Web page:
Hindsight tells me maybe we should have brought him into our home while waiting for that magic opening. We were so emotionally exhausted by the stress that we honestly didn’t think of that option. The assisted living staff were beyond patient and supportive, understanding our predicament … but all of us knowing we had to place him in a locked facility for his and everyone else’s safety. We no longer had a choice.

The August day I drove him to the Alzheimer’s unit with an opening nearly an hour and a half away from Peoria … one of the hardest moments of my life, tricking him into checking out this nice place with me … moving his stuff in while a staff member kept him occupied … and walking away as he banged on the door to let him out. It still hurts my heart.

But we could and had to sleep that night … for our own health and sanity. I had already told many caregivers, “I don’t want to read on your tombstone what a great caregiver you were.”

Our roller coaster ride was not over as we had to deal with more medications to calm him, diffuse his anger, survive two stints in a mental health ward … to keep him vital but not doped up. It took a while but he found calm and an outlet by endlessly “walking the rails” down the hallways. That’s where I’d find him when I visited. Sometimes he’d nicely ask me to get him out, but with simple redirection, there were no more outbursts.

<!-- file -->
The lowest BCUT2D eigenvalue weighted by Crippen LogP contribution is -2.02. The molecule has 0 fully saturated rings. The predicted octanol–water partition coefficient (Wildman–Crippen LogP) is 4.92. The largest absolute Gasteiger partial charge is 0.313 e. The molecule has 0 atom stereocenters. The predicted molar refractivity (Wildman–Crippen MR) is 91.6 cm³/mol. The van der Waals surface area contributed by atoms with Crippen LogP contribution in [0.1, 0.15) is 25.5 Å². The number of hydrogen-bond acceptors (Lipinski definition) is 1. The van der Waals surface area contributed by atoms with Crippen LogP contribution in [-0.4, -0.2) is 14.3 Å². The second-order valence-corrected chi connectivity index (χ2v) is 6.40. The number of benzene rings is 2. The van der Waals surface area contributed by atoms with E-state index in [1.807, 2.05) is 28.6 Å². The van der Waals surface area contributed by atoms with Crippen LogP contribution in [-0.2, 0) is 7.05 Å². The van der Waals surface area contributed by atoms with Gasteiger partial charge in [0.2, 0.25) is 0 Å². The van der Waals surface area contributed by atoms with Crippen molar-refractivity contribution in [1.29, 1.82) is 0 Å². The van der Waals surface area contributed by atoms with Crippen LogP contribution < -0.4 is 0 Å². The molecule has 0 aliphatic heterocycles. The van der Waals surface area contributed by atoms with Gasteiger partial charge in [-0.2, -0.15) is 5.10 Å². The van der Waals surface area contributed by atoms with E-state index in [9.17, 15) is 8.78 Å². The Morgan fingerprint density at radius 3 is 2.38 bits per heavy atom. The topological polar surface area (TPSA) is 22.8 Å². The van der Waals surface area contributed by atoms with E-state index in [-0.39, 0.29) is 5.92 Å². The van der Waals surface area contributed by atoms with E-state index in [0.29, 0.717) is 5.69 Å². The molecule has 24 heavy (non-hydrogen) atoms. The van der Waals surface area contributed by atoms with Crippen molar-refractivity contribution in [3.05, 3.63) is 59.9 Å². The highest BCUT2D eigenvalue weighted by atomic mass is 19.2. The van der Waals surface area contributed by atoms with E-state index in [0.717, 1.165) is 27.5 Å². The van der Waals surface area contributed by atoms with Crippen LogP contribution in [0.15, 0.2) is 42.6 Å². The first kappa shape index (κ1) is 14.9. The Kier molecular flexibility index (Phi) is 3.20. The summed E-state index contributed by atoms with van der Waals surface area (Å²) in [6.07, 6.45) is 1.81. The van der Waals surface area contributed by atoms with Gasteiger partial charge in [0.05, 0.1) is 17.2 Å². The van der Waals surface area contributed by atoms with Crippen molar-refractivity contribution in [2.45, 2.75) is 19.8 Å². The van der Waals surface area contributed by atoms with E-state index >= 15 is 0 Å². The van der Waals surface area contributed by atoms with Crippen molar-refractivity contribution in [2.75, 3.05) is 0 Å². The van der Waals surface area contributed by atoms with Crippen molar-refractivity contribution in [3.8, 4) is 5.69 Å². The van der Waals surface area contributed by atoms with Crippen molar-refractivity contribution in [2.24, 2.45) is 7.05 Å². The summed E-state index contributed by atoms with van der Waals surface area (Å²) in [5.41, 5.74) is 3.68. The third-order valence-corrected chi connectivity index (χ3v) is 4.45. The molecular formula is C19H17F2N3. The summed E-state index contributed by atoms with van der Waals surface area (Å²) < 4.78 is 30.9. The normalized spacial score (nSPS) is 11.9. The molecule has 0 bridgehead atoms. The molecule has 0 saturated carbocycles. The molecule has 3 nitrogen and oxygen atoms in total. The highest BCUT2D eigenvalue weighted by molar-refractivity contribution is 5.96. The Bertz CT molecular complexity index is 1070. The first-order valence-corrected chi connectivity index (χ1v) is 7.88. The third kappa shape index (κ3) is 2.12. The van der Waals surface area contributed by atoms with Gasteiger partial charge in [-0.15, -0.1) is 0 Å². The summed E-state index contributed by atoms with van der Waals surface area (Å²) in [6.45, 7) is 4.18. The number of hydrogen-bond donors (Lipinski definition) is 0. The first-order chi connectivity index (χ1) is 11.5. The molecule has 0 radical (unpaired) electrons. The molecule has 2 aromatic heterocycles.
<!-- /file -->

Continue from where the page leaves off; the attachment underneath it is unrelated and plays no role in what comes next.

He was home now, where the staff came to love him, his smile, gentle nature and trail of candy wrappers. These folks became part of my family, as we united to keep him safe and comfortable … until he passed away peacefully May 12, 2011. I lived at the Alzheimer’s unit at his bedside the last 11 days of his life.

We designated the Alzheimer’s Association for memorial contributions because I could not have survived those difficult early days without the skilled and kind souls I found there … a classroom of life I continue to attend because they recognize that everybody and every body is different. Families share the same emotions of fear and grief, but their experiences are unique.

Here’s the rest of our unique story: We made the difficult decision to donate his brain for Alzheimer’s research in hopes of helping other families avoid our heartache. To our surprise, he had no sign of Alzheimer’s, but vascular dementia, likely brought on by the brain injury he had suffered 30 years earlier after a fall. It all made more sense … and eased our worries about Alzheimer’s in the family.

The most valuable lesson? No matter how strong you think you are emotionally and physically, you can’t survive this alone. Thank goodness I learned that before my own journey began.

So, what’s your story? Drop me a line at [email protected] or leave a comment. I’d love to speak to your group, organization or company about working our way through the pain and challenges of everyday life. You want straight talk? You got me!